Rep. Keith Ellison, D, Fifth Congressional District will bring Veronica Mendez, Centro de Trabajadores Unidos en Lucha’s (CTUL) Co-Director.
Rep. Tom Emmer, R, Sixth Congressional District will bring Brenton Hayden, who was named "Young Entrepreneur of the Year" and started his own business at 20 years-old. He is from central Minnesota.
Rep. Collin Peterson, D, Seventh Congressional District gave his extra ticket to North Dakota Sen. Heidi Heitkamp so she could bring a couple from her state. The two were among the first responders to a school bus-train crash site last year and helped rescue kids.
Rep. Rick Nolan, D, Eighth Congressional District will bring Sophie Cerkvenik of Britt, Minnesota. Sophie is the daughter of a lobbyist and a senior at Virginia High School.
WASHINGTON -- Among the invited guests to sit in the First Lady's box at Tuesday's State of the Union address is Minneapolis mother Rebekah Erler, who had lunch with the president last summer after writing an inspiring letter to him.
Erler will sit with other guests -- DREAMers, students, small business owners and a couple other letter writers -- and First Lady Michelle Obama tomorrow night at the U.S. Capitol to hear the president deliver the annual address to Congress.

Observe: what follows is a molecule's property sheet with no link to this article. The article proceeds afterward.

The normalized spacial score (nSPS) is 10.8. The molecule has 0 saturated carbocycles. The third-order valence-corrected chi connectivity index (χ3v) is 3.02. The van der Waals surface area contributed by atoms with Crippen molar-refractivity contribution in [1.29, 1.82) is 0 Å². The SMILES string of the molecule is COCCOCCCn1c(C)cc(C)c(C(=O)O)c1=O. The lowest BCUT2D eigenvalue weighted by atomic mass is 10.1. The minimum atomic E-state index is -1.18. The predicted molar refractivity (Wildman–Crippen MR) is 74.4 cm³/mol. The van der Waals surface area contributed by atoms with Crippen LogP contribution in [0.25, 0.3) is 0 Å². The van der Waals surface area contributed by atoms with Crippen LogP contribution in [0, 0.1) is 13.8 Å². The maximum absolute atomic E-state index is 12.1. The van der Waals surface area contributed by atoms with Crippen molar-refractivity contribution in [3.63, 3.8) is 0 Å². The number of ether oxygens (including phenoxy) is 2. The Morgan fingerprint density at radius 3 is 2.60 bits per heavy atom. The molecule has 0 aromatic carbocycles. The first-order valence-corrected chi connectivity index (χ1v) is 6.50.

Erler wrote a letter to Obama last year detailing run-of-the-mill middle class struggles of a 36-year-old mother of two.
Erler and her husband moved to Minneapolis from Seattle after the housing crash, because her husband was struggling to find work as a construction worker. In Minnesota, her husband found a job in the re-modeling industry. Erler took out student loans to attend community college and is now an accountant. The two recently bought their first home in St. Anthony. She told the president she felt lucky they were both working, but week to week costs -- from groceries to day care -- were still hard.
The letter resonated with the president, who reads roughly ten letters a night from Americans who write to him. He flew out to Minneapolis for two days last June, had lunch with Erler and delivered two speeches, one on the economy.
From the White House on Monday: "Rebekah’s story is representative of the experiences of millions of resilient Americans: While our economy has made a strong comeback, too many middle class Americans families with two hardworking parents are still stretched too thin. That’s why the President spent a day in Minnesota with Rebekah, and that’s why he’s chosen to lift up her story again."